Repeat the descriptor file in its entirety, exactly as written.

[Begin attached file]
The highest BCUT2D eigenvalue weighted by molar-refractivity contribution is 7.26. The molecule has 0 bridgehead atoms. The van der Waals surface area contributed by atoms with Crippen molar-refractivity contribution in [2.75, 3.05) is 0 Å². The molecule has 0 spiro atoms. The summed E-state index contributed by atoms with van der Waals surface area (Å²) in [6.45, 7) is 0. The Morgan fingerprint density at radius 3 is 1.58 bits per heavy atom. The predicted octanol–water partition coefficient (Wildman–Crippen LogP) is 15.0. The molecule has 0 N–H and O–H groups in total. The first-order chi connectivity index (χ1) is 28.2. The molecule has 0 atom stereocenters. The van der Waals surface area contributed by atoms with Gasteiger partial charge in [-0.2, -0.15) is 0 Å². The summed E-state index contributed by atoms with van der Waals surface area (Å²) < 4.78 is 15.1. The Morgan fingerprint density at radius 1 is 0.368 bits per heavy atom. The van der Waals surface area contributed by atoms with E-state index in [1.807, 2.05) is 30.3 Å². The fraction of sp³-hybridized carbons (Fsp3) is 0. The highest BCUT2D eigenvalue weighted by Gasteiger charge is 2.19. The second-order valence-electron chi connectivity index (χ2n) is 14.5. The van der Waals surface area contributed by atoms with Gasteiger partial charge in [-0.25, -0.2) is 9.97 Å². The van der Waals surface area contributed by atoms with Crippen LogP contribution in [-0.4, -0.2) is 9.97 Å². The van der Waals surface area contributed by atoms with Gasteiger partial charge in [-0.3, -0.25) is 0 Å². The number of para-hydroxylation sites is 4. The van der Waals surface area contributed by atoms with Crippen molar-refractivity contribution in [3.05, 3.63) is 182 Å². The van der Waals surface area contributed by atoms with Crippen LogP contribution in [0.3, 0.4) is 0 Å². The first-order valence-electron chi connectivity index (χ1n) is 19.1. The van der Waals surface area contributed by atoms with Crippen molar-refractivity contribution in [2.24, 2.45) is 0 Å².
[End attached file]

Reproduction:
The highest BCUT2D eigenvalue weighted by molar-refractivity contribution is 7.26. The molecule has 0 bridgehead atoms. The van der Waals surface area contributed by atoms with Crippen molar-refractivity contribution in [2.75, 3.05) is 0 Å². The molecule has 0 spiro atoms. The summed E-state index contributed by atoms with van der Waals surface area (Å²) in [6.45, 7) is 0. The Morgan fingerprint density at radius 3 is 1.58 bits per heavy atom. The predicted octanol–water partition coefficient (Wildman–Crippen LogP) is 15.0. The molecule has 0 N–H and O–H groups in total. The first-order chi connectivity index (χ1) is 28.2. The molecule has 0 atom stereocenters. The van der Waals surface area contributed by atoms with Gasteiger partial charge in [-0.2, -0.15) is 0 Å². The summed E-state index contributed by atoms with van der Waals surface area (Å²) < 4.78 is 15.1. The Morgan fingerprint density at radius 1 is 0.368 bits per heavy atom. The van der Waals surface area contributed by atoms with E-state index in [1.807, 2.05) is 30.3 Å². The fraction of sp³-hybridized carbons (Fsp3) is 0. The highest BCUT2D eigenvalue weighted by Gasteiger charge is 2.19. The second-order valence-electron chi connectivity index (χ2n) is 14.5. The van der Waals surface area contributed by atoms with Gasteiger partial charge in [-0.25, -0.2) is 9.97 Å². The van der Waals surface area contributed by atoms with Crippen LogP contribution in [-0.4, -0.2) is 9.97 Å². The van der Waals surface area contributed by atoms with Gasteiger partial charge in [-0.3, -0.25) is 0 Å². The number of para-hydroxylation sites is 4. The van der Waals surface area contributed by atoms with Crippen molar-refractivity contribution in [3.05, 3.63) is 182 Å². The van der Waals surface area contributed by atoms with Crippen LogP contribution in [0.3, 0.4) is 0 Å². The first-order valence-electron chi connectivity index (χ1n) is 19.1. The van der Waals surface area contributed by atoms with Crippen molar-refractivity contribution in [2.24, 2.45) is 0 Å².